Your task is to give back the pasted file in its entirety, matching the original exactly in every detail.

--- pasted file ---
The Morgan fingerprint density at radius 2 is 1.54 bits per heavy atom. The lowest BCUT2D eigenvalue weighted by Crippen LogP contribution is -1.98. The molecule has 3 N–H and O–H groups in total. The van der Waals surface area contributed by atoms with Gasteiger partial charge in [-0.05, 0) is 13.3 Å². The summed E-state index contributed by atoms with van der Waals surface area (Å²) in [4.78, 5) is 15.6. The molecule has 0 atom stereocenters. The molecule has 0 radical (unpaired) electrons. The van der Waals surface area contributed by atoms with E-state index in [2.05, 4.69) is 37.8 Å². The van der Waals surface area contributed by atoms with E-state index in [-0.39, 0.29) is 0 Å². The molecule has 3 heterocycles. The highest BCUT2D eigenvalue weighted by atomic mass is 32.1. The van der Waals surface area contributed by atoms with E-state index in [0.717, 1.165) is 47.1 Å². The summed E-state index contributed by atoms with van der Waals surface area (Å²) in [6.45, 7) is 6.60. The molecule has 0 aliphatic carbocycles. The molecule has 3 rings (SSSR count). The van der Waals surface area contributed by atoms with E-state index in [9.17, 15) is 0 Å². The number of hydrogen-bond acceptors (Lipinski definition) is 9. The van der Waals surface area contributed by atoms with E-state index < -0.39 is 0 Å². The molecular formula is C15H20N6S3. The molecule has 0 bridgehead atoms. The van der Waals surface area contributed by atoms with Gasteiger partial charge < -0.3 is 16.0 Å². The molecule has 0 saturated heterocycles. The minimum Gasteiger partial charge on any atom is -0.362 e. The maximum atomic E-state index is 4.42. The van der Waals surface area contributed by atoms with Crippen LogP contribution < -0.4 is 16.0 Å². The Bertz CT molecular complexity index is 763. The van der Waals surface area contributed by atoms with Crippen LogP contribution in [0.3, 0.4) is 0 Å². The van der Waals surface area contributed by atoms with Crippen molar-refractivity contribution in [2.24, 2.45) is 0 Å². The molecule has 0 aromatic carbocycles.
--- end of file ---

The Morgan fingerprint density at radius 2 is 1.54 bits per heavy atom. The lowest BCUT2D eigenvalue weighted by Crippen LogP contribution is -1.98. The molecule has 3 N–H and O–H groups in total. The van der Waals surface area contributed by atoms with Gasteiger partial charge in [-0.05, 0) is 13.3 Å². The summed E-state index contributed by atoms with van der Waals surface area (Å²) in [4.78, 5) is 15.6. The molecule has 0 atom stereocenters. The molecule has 0 radical (unpaired) electrons. The van der Waals surface area contributed by atoms with E-state index in [2.05, 4.69) is 37.8 Å². The van der Waals surface area contributed by atoms with E-state index in [-0.39, 0.29) is 0 Å². The molecule has 3 heterocycles. The highest BCUT2D eigenvalue weighted by atomic mass is 32.1. The van der Waals surface area contributed by atoms with E-state index in [0.717, 1.165) is 47.1 Å². The summed E-state index contributed by atoms with van der Waals surface area (Å²) in [6.45, 7) is 6.60. The molecule has 0 aliphatic carbocycles. The molecule has 3 rings (SSSR count). The van der Waals surface area contributed by atoms with E-state index in [9.17, 15) is 0 Å². The number of hydrogen-bond acceptors (Lipinski definition) is 9. The van der Waals surface area contributed by atoms with E-state index < -0.39 is 0 Å². The molecular formula is C15H20N6S3. The molecule has 0 bridgehead atoms. The van der Waals surface area contributed by atoms with Gasteiger partial charge < -0.3 is 16.0 Å². The molecule has 0 saturated heterocycles. The minimum Gasteiger partial charge on any atom is -0.362 e. The maximum atomic E-state index is 4.42. The van der Waals surface area contributed by atoms with Crippen LogP contribution < -0.4 is 16.0 Å². The Bertz CT molecular complexity index is 763. The van der Waals surface area contributed by atoms with Crippen LogP contribution in [0.3, 0.4) is 0 Å². The van der Waals surface area contributed by atoms with Crippen molar-refractivity contribution in [2.24, 2.45) is 0 Å². The molecule has 0 aromatic carbocycles.